Charlottes Story

“I will make something good of having this cancer. I will show others that it is not all bad. I choose to live life to the full and love every second on this earth, good or bad.”


Charlotte had lots in common with many teenage girls. She loved fashion, make-up, music and cats, and planned to go to college to study beauty therapy. She believed passionately in justice and fairness, and that kindness was an essential part of life. She was beautiful in every sense of the word, and loving and beloved.

Her world, and that of her family, fell apart in August 2013, when after suffering headaches for four months she was diagnosed with anaplastic astrocytoma, an incredibly rare cancer which affects one in a million people (or one person in 25 full football stadiums). Over the next three years the astrocytoma developed into glioblastoma multiforme.

Despite this shattering diagnosis, Charlotte began to vlog via youtube, talking to other young people about her experiences of life with cancer – and living life to the full, despite her condition. Her voice reached out to nearly 23 million people worldwide, and her achievements were recognised with awards from charities Cancer Research UK and Clic-Sargent.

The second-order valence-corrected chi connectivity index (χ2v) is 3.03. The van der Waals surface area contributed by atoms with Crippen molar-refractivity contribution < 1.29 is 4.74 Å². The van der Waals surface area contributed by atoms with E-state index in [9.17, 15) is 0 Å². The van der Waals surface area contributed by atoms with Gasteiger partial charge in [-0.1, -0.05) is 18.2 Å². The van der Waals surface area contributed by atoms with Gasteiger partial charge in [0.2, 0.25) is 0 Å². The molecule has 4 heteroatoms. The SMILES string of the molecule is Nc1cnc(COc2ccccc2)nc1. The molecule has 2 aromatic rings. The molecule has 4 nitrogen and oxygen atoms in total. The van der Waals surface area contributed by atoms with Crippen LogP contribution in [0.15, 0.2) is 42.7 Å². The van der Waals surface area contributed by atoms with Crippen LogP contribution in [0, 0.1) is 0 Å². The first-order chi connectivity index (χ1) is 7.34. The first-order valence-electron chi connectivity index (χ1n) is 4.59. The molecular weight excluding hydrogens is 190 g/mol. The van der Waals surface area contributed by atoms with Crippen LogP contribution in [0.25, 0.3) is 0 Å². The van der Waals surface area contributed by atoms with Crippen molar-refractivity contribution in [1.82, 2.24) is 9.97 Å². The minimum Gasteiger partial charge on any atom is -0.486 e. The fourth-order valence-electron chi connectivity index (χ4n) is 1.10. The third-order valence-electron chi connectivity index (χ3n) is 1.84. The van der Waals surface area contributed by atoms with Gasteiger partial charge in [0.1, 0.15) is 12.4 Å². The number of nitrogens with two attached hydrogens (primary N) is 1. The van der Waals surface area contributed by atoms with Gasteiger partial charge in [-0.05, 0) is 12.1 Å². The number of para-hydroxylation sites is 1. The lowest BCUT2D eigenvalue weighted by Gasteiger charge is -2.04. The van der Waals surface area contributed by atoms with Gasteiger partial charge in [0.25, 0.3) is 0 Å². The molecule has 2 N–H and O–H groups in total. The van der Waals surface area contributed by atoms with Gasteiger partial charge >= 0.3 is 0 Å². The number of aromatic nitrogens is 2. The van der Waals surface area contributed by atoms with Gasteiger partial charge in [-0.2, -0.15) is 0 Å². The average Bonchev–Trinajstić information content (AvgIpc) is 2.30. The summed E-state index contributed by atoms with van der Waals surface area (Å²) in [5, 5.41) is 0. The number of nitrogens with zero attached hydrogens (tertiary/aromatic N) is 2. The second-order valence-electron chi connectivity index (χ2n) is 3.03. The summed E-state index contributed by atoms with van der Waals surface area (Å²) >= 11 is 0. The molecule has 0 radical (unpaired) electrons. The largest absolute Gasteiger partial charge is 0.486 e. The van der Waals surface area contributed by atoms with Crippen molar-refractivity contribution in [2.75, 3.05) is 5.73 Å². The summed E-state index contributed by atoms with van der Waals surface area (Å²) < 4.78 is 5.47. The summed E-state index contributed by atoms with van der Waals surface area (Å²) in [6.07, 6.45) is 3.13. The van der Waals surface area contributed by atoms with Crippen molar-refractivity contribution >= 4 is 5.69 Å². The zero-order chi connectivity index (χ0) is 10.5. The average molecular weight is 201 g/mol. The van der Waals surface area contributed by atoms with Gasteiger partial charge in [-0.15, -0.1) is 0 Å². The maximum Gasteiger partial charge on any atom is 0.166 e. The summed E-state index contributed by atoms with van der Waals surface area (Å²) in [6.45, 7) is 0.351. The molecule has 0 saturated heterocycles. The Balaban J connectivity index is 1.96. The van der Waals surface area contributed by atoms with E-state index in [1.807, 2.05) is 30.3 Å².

Charlotte continued to vlog almost to the very end of her life in a series of heartwarming, funny, emotional, poignant and sad conversations with her followers, and Alex and Miles continue to keep her channel alive as a resource for young cancer patients and their families.

About Us

Charlotte’s BAG is one of the only UK charities specifically focussing on raising funds for research into, and awareness of, glioblastoma multiforme. This very rare and currently nearly always terminal form of brain cancer can affect anyone of any age. However, the plasticity of the brain as it develops during adolescence means that enormous changes are taking place, making any treatment for glioblastoma even more challenging.

Brain cancer is significantly underfunded, with only 1% of annual spending going towards research into cancers of the brain. This is one reason why there has been so little progress to date, unlike other cancers which have had massive investment and as a result seen survival rates increase dramatically. Brain cancer treatments have not progressed significantly since 1990, when temozolomide was first introduced.

Charlotte Eades died from glioblastoma in February 2016, just a week after her 19th birthday – but before her death Charlotte made a difference to thousands of other young cancer sufferers.

Why Charlotte’s BAG? BAG stands for Battle Against Glioblastoma, and Charlotte was a major handbag aficionado!

Charlotte’s BAG is a registered UK Charity: 1169419.


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